WALLINGFORD — Interacting with robots and coding systems, students and school administrators got a glimpse Tuesday of the latest technology available with the launch of a new space science center at Fritz Elementary School.
The school system is partnering with the Australia-based Victorian Space Science Education Centre in creating the center in a wing of Fritz Elementary School, for students to build skills in science, technology, engineering, and mathematics. The Center for Innovation and Design will be open to students in all grades and all schools and is scheduled to be completed in January 2021, local officials said.
Renovation plans call for a robotics area, a research laboratory, a mission control room and areas for the space program. The M.A.R.S. Base program will allow students to collect and analyze samples in a spacesuit and communicate with peers using coding language. The basement of the building is slated for renovations to create a replica of the surface of Mars, equipped with soil, rocks, and lighting to simulate the environment.
School Superintendent Salvatore Menzo said the project began during a trip to Australia with students in August. The VSSEC has worked with the school system to recreate the programs and resources in Australia for students in town. Menzo said members of the school community, the Australian school community, and the town worked together to launch the project.
“I truly am so proud of all the work that has gone into this and how it’s already starting to impact our students,” Menzo said.
Mia Mills, a junior at Sheehan High School, was one of the students that visited Australia and the VSSEC in the summer. When Mills applied for the program she never imagined it would lead to the opening of the town’s space science center.
“This is crazy because we were in Australia like three months ago and now we’re here and actually experiencing it,” Mills said. “Who would have ever thought that it was going to be here for our students to learn.”
Director of VSSEC Michael Pakakis said most of the elements from the space science center in Victoria will be built in the Center for Innovation and Design.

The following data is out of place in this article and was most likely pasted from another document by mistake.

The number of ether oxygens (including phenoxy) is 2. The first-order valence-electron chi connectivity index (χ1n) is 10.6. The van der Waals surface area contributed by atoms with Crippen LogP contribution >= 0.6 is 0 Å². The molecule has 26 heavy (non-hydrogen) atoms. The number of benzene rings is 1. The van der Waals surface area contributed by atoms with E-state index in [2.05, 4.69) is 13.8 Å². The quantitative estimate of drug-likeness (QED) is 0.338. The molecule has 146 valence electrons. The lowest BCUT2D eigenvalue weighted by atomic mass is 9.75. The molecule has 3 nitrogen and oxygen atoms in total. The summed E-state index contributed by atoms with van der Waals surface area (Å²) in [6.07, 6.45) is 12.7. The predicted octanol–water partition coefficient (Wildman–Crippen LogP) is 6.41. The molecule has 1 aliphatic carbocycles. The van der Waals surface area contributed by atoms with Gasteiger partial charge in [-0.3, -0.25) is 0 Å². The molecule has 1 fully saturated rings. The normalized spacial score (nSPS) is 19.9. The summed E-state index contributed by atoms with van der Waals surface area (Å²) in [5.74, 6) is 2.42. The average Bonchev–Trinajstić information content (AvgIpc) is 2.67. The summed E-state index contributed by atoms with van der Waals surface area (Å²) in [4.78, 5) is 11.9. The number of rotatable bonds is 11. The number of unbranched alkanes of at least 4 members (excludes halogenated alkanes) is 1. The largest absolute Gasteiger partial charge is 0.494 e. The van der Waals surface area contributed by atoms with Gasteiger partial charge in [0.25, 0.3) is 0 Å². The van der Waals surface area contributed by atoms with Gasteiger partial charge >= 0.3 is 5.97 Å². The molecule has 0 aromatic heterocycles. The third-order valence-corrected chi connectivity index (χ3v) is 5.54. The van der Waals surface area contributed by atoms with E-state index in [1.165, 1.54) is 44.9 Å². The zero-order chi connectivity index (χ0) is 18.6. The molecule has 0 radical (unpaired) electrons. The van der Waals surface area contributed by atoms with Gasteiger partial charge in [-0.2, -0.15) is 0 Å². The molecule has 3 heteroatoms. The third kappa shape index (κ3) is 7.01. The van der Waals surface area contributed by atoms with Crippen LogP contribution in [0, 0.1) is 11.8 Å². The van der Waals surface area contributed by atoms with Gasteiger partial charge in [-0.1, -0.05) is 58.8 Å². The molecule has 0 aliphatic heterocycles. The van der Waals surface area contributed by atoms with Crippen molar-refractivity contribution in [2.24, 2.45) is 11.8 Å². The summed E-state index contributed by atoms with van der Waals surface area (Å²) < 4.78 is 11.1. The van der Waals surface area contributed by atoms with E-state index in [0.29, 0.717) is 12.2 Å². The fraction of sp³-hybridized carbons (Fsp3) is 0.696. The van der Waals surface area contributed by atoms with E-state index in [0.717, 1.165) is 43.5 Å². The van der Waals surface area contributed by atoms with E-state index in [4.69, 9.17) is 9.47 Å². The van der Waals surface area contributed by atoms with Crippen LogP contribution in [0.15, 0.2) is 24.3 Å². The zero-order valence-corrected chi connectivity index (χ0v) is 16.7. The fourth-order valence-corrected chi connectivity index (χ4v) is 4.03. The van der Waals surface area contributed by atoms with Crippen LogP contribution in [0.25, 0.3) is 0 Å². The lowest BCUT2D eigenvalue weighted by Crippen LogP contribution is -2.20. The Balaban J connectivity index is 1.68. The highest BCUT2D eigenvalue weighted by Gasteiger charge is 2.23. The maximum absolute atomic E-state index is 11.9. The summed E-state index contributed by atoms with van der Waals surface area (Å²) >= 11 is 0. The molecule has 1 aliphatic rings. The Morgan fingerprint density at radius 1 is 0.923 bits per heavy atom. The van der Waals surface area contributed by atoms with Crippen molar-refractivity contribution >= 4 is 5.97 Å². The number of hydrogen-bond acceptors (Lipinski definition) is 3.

“The beauty about this is, we know these types of programs definitely have a huge engagement factor but as educators, we know that engagement is not enough,” Pakakis said. “So that’s why all of the activities, all of the analysis work, the investigations that they’re going to be doing, will be linked to what is being taught in the classroom.”
Menzo said the center will be integrated into the curriculum. The goal is for students to be best prepared for the future.
Connecticut District Director for the U.S. Department of Commerce Anne Evans said she has worked with local businesses to sell globally, but said she would also like to work with schools because they are the source of future business leaders. Evans initiated the idea for students to visit Australia to explore potential opportunities and introduced Menzo to representatives at VSSEC.
Advancements in space are expected to contribute to a billion-dollar industry.
“These are all companies that understand how advanced manufacturing and STEM are in their future,” Evans said. “Wallingford has more exporters per capita than anyplace else in the United States. So Wallingford is an international town because it has so much business that does business internationally.”
Retired NASA Astronaut Dan Burbank spoke with students about his 22-year career and how he flew on space shuttles and lived onboard the International Space Station. Burbank said after his last mission he began teaching at the Coast Guard Academy. Currently, he is working with United Technologies Corporation at Collins Aerospace, which makes spacesuits, environmental control systems, thermal control systems and electrical power systems.
“... a very big part of the company’s public outreach is supporting initiatives like this right here in Wallingford,” Burbank said.
Burbank’s goal is for students to envision themselves in space and prepare the next generation for the workforce.
“It will happen on a magnitude greater by the time these kids are entering the college system and then hopefully we get to hire a bunch of them to come work for us and help build the next generation with solutions that will help get us to Mars,” Burbank said.
Menzo would not discuss how much completing the center would cost but said the school board has accepted up to $35,000 in donations so far. Businesses in attendance were given information on donations at different “launch levels” depending on the amount.
“We’re sort of moving forward with trying to get additional donations,” Menzo said.
For a “Crew Member” donation, $2,500 or more, a room is named for an organization or business. For an “Astronaut” donation, $5,000 or more, a program is named. For “Mission Control” donations of $20,000 or more, both a room and program are named for a business or organization.
“Our goal is to really minimize the local funds required to develop the center,” Menzo said. “So we’re really looking for donations and we are very fortunate, we have significant corporate partnerships that we’re going to rely on to help us cross the finish line so to speak.”